On November 24, 1971, a man who called himself Dan Cooper hijacked an in-flight Boeing 727, warning the captain and crew that he possessed a bomb in his briefcase. He demanded $200,000 and four parachutes, and after having his demands met via negotiations with officials on the ground, the plane landed for refueling and delivery of said ransom. At that point the passengers were released, and then the aircraft took off again. During that second flight, the man parachuted from the plane and was never found or seen again. While many have claimed to be the infamous hijacker through the years and while several documentaries have been made regarding his supposed origin and his conjectured destiny, nothing definitive has been proven; both are still a mystery. The media bungled his name, but it stuck, and today, we simply call him D.B. Cooper.
On the morning of June 5, 1989, when the Chinese military had suppressed the Tiananmen Square protest, a lone man stood up to the Communist regime’s crackdown in what has become an iconic and symbolic photo. Standing by himself in the middle of the square facing a column of 18 tanks, his courageous defiance temporarily halted the military — and in the process inspired the world. Eventually a group of fellow protesters came and dragged him back into the crowd to keep him from being detained, and he was quickly lost in the sea of faces. While a newspaper claimed to identify him and declared that he had been arrested by police, there’s never been any corroborating evidence to support that, and all these years later there’s still no reliable information available about that person or his fate. Today we simply call him Tank Man.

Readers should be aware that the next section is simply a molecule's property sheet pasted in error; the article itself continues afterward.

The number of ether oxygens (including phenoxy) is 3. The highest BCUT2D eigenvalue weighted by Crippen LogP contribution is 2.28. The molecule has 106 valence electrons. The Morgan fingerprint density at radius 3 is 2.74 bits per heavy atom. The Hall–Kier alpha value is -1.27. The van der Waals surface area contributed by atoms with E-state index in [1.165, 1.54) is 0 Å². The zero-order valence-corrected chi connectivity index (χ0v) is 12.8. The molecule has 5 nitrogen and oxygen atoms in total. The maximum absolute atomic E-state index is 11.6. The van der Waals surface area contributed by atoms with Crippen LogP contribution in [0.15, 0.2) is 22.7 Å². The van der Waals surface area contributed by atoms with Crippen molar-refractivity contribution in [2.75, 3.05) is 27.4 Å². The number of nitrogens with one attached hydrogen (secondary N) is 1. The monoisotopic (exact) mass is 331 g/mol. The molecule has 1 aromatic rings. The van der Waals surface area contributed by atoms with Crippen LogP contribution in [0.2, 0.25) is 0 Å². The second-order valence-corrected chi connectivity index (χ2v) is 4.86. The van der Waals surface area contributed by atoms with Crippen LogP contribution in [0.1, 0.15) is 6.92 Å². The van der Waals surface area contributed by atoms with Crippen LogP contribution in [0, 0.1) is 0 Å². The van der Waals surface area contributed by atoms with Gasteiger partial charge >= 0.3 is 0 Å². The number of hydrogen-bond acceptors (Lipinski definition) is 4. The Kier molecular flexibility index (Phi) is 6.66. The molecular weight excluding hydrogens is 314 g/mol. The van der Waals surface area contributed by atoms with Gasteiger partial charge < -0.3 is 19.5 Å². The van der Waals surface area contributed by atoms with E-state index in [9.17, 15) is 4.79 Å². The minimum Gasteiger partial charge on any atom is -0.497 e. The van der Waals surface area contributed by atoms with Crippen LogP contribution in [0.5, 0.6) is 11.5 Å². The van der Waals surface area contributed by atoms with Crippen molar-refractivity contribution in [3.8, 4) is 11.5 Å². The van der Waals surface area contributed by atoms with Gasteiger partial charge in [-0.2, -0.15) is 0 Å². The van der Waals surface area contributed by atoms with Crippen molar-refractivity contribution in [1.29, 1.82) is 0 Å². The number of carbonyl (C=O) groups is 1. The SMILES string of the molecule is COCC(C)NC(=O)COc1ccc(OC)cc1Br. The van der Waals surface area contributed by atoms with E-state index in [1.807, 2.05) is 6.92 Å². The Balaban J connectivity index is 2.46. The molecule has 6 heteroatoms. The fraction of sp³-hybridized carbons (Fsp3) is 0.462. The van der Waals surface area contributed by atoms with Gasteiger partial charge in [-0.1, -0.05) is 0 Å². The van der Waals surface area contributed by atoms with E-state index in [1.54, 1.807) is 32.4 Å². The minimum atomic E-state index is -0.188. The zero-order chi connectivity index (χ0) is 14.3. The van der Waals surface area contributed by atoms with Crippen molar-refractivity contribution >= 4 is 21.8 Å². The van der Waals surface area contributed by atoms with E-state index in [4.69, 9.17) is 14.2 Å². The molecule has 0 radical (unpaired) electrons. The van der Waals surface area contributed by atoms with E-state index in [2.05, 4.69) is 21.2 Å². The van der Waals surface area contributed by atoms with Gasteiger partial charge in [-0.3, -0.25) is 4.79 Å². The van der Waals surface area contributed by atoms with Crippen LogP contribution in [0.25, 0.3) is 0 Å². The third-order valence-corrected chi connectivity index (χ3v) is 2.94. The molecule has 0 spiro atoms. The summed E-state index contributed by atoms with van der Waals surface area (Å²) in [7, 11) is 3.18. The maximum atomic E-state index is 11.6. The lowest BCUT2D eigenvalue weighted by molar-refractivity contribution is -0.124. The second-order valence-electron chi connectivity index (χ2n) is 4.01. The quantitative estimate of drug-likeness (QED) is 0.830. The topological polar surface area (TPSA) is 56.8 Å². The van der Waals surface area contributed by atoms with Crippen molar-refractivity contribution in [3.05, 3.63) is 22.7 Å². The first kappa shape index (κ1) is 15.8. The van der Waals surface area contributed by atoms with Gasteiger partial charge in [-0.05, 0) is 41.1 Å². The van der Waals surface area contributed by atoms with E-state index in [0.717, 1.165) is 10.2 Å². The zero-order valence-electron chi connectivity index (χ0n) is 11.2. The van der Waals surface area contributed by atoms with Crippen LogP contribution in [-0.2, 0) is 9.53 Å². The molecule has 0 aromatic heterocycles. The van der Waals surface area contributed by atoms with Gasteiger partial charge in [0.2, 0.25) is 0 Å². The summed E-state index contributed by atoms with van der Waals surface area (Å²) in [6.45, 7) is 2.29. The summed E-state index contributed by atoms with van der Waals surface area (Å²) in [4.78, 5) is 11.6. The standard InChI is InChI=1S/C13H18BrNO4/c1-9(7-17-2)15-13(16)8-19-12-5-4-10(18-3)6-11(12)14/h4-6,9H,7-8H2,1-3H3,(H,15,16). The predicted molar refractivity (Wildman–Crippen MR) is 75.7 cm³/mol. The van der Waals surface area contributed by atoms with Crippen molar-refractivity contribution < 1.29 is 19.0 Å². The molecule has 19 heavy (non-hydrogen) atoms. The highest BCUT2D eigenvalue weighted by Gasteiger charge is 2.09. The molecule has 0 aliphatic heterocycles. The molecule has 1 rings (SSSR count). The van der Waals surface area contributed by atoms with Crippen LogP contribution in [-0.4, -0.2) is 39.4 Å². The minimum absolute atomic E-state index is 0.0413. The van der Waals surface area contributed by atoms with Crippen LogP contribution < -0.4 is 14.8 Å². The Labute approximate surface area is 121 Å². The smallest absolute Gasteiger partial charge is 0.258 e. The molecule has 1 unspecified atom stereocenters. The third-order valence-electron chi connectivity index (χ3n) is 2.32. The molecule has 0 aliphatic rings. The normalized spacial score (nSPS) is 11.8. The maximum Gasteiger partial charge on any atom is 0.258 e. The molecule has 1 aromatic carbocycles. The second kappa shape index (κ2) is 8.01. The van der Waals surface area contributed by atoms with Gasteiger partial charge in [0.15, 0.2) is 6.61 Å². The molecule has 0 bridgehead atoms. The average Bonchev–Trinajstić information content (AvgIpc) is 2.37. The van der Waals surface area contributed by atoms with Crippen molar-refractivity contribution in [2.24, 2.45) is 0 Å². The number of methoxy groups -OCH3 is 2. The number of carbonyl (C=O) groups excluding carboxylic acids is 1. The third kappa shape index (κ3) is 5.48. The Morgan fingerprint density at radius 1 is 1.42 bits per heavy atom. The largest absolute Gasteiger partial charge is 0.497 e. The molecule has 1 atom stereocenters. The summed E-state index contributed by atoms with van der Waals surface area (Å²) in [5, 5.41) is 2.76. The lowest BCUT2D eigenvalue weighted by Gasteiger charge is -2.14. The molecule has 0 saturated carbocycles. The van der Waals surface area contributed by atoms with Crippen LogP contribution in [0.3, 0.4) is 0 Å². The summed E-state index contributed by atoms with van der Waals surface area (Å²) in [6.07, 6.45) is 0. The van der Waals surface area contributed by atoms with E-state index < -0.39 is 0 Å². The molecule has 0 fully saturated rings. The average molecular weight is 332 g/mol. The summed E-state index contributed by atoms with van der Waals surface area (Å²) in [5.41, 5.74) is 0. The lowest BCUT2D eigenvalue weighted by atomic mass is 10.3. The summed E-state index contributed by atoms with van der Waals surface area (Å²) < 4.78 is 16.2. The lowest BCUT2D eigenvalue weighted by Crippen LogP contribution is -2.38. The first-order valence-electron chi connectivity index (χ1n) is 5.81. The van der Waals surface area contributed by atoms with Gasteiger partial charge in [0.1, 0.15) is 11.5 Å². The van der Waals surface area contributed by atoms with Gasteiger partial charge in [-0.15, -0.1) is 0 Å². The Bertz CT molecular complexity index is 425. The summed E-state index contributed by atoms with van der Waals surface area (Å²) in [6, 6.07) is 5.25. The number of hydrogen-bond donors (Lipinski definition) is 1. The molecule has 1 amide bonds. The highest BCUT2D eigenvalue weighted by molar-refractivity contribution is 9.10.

In the ancient near east, circa 1900 B.C., an unlikely battle with an even more unlikely victor commenced. In the aftermath, seemingly out of nowhere, a king arrived on the scene. Neither his territory nor his army had been involved in the battle, but he was there anyway, and in a peculiar act of friendship, fellowship and hospitality, he presented bread and wine to the victor and his weary troops. More than just a king, however, this man was also a priest. His title, specifically, was “priest of God Most High.” And finally, to top off the mysterious nature of this individual, the historical record shows that as quickly as he appeared, this king and priest disappeared. Before he did, however, he spoke a word of blessing to the man he had come to visit, and with that blessing, an important word of prophecy as well. Who was this king/priest/prophet? It has been hotly debated for centuries. Today we call him Melchizedek…but there is nothing simple about him!